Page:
Government Initiatives to Decrease Indebtedness and their Possible Implications

Government Initiatives to Decrease Indebtedness and their Possible Implications

Government Initiatives to Decrease Indebtedness and their Possible Implications

The FINANCIAL -- Indebtedness has been one of the main problems on which the Government of Georgia (GoG) has been focusing recently.

To reduce the level of indebtedness in the country and to protect borrowers’ rights, the GoG has adopted several laws and regulations. We have highlighted the following four GoG initiatives in this regard:

Initiative 1. From 15 January 2017, for financial organizations the annual effective interest rate cap was set at 100% and from 1 September 2018, the maximum annual effective interest rate on loans has been reduced from 100% to 50%.

Initiative 2. On 7 May 2018, the National Bank of Georgia set a new regulation, according to which a total amount of consumer loans issued by a commercial bank without detailed analysis of the consumer’s solvency must not exceed 25% of the supervisory capital of that particular commercial bank.

Initiative 3. On 1 June 2018, the National Bank of Georgia set a rule for real estate appraisal for commercial banks, according to which real estate has to be visited and assessed before a loan can be issued and the appraisers must be suitably qualified and independent. The rules for real estate appraisal have been defined based on International Valuation Standards (IVS).

Initiative 4. From 1 September 2018, fees, penalties and other financial sanctions for violations shall not exceed 0.27% of the remaining principal amount of the loan for each day and the sum of interest payments, any fees, penalties and other financial sanctions shall not exceed 1.5. times the remaining principal amount of loan. So, in the event of violations, financial organizations cannot fine a borrower perpetually.
The above-mentioned initiatives are expected to decrease indebtedness in Georgia. Besides these initiatives are expected to have an important influence on the financial sector in Georgia. The possible implications of these initiatives are as follows:

Financial Organizations’ Loan Portfolios are Expected to Decrease

A significant proportion of Georgia’s population is self-employed (44.5% of Georgia’s active workforce), and of those who are self-employed only small share can declare their income. Moreover, the monthly income for 47% of households in Georgia is below 500 GEL.

Because of the new rule –setting the upper limit of consumer loans without detailed analysis of solvency -issuing loans to these groups (self-employed, low income households etc.) will be limited and, consequently, commercial banks’ retail loan portfolios are expected to decrease gradually. However, the fact that not every commercial bank in Georgia has reached 25% ceiling yet, this effect is expected to occur gradually.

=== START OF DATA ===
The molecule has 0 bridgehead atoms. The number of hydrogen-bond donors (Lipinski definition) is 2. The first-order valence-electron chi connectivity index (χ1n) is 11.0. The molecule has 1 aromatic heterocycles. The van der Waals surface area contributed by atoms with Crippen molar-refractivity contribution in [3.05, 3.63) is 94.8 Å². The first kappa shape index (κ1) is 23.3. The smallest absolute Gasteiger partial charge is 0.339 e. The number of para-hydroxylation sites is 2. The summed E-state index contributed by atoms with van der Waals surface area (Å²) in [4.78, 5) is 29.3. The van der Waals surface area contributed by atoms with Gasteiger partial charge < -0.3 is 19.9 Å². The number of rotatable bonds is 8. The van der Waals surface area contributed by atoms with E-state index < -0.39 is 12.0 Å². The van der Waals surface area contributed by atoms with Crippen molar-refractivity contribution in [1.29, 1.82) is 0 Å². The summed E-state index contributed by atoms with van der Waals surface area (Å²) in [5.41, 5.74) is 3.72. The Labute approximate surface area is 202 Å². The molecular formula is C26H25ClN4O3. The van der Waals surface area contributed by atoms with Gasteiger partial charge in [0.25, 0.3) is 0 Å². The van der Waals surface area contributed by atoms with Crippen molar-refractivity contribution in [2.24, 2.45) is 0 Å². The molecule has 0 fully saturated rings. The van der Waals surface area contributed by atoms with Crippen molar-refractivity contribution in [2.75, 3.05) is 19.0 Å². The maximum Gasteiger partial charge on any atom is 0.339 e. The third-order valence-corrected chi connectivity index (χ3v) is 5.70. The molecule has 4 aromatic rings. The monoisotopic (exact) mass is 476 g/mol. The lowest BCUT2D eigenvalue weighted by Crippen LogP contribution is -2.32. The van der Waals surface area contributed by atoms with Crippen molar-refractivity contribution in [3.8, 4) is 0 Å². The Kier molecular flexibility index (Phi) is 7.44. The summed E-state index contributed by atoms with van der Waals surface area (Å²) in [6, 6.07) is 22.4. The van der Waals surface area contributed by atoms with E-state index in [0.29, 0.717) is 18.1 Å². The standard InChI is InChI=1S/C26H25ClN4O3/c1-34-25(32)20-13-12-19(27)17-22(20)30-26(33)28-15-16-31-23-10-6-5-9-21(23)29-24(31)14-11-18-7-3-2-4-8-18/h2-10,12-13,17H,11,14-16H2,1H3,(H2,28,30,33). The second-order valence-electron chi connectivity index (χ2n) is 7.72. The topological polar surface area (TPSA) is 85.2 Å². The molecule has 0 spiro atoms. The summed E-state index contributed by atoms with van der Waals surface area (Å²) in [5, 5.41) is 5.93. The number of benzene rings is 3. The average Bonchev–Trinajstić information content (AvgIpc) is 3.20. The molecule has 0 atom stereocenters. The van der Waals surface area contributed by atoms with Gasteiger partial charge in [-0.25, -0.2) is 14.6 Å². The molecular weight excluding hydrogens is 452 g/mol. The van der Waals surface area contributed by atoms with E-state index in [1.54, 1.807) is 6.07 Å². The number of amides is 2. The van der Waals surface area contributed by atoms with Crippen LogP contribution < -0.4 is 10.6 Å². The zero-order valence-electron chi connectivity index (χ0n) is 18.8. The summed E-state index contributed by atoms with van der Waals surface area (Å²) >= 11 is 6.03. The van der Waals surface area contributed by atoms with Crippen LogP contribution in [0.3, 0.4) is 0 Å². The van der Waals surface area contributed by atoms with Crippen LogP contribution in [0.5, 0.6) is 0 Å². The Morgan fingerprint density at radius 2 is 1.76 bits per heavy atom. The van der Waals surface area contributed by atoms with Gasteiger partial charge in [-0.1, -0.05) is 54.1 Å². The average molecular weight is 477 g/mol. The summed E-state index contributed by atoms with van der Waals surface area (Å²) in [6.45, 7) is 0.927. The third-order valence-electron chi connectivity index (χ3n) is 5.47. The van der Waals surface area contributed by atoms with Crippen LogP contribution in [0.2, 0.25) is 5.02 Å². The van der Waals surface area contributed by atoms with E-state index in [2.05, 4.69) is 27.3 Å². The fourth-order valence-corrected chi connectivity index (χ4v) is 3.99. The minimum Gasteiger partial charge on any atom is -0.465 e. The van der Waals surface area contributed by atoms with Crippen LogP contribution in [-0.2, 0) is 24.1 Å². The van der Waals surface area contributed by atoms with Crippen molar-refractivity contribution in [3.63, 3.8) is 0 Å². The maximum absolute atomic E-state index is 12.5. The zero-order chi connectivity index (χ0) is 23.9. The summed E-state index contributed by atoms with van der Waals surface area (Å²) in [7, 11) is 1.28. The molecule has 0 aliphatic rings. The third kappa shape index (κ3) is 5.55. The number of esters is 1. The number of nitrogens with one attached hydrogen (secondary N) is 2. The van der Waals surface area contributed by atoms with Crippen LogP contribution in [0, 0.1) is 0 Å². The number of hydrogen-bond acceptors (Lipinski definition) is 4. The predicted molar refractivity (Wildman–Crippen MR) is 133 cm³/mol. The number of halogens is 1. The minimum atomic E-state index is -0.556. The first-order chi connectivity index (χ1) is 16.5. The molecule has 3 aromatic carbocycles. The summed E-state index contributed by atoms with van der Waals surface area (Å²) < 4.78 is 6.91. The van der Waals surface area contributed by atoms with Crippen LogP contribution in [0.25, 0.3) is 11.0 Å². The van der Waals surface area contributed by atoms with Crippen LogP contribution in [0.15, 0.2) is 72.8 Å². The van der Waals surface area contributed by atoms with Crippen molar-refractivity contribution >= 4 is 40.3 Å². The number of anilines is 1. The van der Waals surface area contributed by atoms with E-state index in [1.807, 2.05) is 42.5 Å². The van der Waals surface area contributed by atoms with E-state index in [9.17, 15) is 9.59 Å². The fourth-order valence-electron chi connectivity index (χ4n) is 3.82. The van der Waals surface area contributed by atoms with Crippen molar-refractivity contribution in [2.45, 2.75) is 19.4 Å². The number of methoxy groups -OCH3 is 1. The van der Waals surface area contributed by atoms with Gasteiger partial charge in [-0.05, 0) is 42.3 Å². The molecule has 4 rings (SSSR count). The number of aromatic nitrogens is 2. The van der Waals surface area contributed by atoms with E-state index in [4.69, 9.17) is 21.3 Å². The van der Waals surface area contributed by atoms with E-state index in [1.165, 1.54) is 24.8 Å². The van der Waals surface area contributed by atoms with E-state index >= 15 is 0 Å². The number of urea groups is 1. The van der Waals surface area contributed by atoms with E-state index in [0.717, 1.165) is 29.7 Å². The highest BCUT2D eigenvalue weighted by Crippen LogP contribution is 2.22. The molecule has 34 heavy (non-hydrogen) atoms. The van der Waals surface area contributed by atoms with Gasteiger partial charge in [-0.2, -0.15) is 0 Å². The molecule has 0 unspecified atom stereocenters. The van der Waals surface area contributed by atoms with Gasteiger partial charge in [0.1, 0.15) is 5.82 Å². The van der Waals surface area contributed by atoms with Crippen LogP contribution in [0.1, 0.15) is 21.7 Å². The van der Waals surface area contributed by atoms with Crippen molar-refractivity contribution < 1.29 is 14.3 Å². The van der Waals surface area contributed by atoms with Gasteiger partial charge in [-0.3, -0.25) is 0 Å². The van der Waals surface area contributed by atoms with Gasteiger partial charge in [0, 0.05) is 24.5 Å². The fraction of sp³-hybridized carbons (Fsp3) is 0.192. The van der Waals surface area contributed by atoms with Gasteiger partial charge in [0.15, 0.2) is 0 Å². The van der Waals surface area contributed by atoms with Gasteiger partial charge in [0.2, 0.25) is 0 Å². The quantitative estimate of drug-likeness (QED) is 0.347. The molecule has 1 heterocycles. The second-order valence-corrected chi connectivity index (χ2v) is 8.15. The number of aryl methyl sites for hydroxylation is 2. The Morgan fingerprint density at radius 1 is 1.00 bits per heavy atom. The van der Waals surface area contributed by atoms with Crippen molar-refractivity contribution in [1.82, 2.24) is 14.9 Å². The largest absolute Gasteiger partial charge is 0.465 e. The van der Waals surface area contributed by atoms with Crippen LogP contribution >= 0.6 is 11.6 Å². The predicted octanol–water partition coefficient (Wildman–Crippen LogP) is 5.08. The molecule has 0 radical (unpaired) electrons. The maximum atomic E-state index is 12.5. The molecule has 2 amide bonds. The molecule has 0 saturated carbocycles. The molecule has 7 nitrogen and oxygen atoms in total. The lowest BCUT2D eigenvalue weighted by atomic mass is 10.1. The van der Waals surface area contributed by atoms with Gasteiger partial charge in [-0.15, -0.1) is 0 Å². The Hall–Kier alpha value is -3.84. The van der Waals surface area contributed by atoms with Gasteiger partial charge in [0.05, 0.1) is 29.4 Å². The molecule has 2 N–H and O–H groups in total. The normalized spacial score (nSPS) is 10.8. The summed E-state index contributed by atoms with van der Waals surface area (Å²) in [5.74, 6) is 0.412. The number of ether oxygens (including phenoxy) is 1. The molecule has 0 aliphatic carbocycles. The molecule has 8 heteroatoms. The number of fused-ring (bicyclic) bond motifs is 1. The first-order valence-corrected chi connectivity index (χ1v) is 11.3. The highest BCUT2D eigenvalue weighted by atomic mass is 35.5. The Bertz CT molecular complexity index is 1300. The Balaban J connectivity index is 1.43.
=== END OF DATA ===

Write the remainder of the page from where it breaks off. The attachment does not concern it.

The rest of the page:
Aside from commercial banks, other financial organizations’ (such as microfinance organizations, pawnshops, and online loan companies) loan portfolios are also expected to decrease due to the effective interest rate cap. As a rule, loan portfolios for such financial organizations are more risky, so they charge higher interest rates, sometimes resulting in the annual effective interest rate exceeding 50%. This is not the case only for consumer loans but also for business loans, especially for small- and medium-sized enterprises (SMEs) lending from microfinance organizations. Therefore, the issuing of loans for such risky borrowers is also expected to decline gradually.

Financial Organizations’ Profits are Expected to Decline

As noted above, a significant proportion of Georgia’s population is unable to declare their income, and the retail loan portfolios of commercial banks are expected to decrease gradually. The share of retail loans in total commercial banks’ loan portfolios exceeds the share of corporate loans (in 2017, this accounted for 54.2%) and the share of retail loans in total profits of commercial banks is high. Due to the above-mentioned initiatives, revenues from financial sanctions are also expected to decline while the cost of assessing borrowers’ incomes and real estate is expected to increase. Therefore, because of the above-mentioned factors, commercial banks’ profits are expected to decline. However, we have to take into account another anticipated effect, namely that because of the 25% supervisory capital ceiling reducing the number of risky loans issued by banks, various costs associated with such loans such as management, monitoring and collection are expected to decrease.

For financial organizations, apart from commercial banks, the interest rate cap will be very restrictive as explained above. The decrease in the number of loans issued and decreased revenues from interest income and financial sanctions are expected to result in decreased profits for these organizations.

Some Financial Organizations may Leave the Market

Aside from commercial banks, other financial organizations (such as microfinance organizations, pawnshops, and online loan companies) are expected to be more

sensitive about decreased loan portfolios and decreased profits, and may result in some of them having to leave the market.

Other Implications

As loans issued to individuals are anticipated to decrease, there will be more resources available to finance the business sector, so access to finance is expected to increase for SMEs. However, shareholders at financial organizations usually set different performance target ratios such as return on equity (ROE), and as financial organizations’ profits are anticipated to decrease, there is some risk that, to make up for such a decrease, interest rates may increase on other products.